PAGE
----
Welcome to this week’s Reno News & Review.

I’m not the first person to notice this, nor will I be the last, but man, 2016 has been a rough year. The list of setbacks, heartbreaks and disappointments is too long to list here.

The latest—at least at press time, because who knows what will happen while this note is off at the printers—is the death of Carrie Fisher. She’s an icon to millions of people—literally, since many of us, as geeky children or on into adult nerdom, had plastic idols depicting her likeness that we would place in positions of prominence in our pantheon, just like the devotees of any other religion.

When I watch the first Star Wars movie now, as an adult, I’m often struck by how Fisher’s performance outshines the meager part written for her. George Lucas wrote Princess Leia to be a damsel-in-distress, pleading for her “only hope” to rescue her. But in Fisher’s hands, the character seems unimpressed by her would-be rescuers, and what’s more, she seems to immediately take charge. Fisher’s verve and wry intelligence always made Leia seem like the most capable leader in that galaxy far, far away.

I suppose anyone who cares about “spoilers” has probably had more than enough opportunity to see Rogue One by now, but be alerted just in case. When the end of that movie begins to bend toward the opening sequence of A New Hope, it has an almost musical satisfaction, like a long symphony building to a final cadence, resolving back to the original key with perfect harmony.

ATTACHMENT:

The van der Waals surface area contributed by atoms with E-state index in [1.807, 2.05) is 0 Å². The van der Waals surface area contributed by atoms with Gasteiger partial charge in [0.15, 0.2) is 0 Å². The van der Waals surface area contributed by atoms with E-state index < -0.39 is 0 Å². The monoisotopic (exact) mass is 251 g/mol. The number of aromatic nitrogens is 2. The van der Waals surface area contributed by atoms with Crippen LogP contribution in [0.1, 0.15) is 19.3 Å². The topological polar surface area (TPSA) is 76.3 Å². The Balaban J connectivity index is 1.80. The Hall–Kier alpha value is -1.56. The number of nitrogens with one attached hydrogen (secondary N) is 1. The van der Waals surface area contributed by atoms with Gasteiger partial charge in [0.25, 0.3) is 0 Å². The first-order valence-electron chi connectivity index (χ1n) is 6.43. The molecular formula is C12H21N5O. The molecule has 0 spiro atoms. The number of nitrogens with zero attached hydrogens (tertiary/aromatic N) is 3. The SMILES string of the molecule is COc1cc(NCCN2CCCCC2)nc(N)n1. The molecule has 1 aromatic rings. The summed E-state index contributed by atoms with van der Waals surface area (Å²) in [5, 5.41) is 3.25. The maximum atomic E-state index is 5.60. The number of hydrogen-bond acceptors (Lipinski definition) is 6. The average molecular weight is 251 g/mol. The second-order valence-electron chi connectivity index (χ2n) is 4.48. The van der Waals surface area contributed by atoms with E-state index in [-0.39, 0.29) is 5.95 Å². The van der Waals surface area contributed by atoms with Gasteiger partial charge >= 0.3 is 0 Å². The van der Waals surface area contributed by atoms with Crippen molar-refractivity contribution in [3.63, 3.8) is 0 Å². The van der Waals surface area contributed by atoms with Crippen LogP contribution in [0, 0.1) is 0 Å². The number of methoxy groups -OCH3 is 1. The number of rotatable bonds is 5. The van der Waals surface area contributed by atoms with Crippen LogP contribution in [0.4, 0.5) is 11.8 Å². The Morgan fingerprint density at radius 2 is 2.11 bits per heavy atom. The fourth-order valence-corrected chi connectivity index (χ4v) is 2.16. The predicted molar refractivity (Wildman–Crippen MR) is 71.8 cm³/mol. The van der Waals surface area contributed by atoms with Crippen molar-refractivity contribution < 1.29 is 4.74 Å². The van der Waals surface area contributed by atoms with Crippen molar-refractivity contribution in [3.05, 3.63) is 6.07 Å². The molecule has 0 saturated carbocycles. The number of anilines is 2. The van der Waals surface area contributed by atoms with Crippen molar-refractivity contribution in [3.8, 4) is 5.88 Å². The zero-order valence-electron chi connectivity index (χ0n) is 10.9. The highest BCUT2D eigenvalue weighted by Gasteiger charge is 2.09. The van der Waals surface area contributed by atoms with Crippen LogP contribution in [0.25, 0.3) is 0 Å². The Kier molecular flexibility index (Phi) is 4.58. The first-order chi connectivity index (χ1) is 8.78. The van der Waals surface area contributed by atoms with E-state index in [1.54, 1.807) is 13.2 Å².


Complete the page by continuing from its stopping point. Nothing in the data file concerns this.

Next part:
As it became clear where Rogue One was headed, I started to wonder how they would depict Leia—a new actress? Or a computer-generated imitation? Of course, it’s a combination of the two, a young actress digitally altered to look like Fisher. And it’s uncanny, “more machine now than man,” but also more mythic—as is her closing line of dialogue, when someone asks her what the rebel spies have sent her: “Hope.”

That’s the final cadence, neatly ending the movie with a connection to A New Hope. And the death of Fisher feels like a loss of hope. Or maybe that’s all we have left.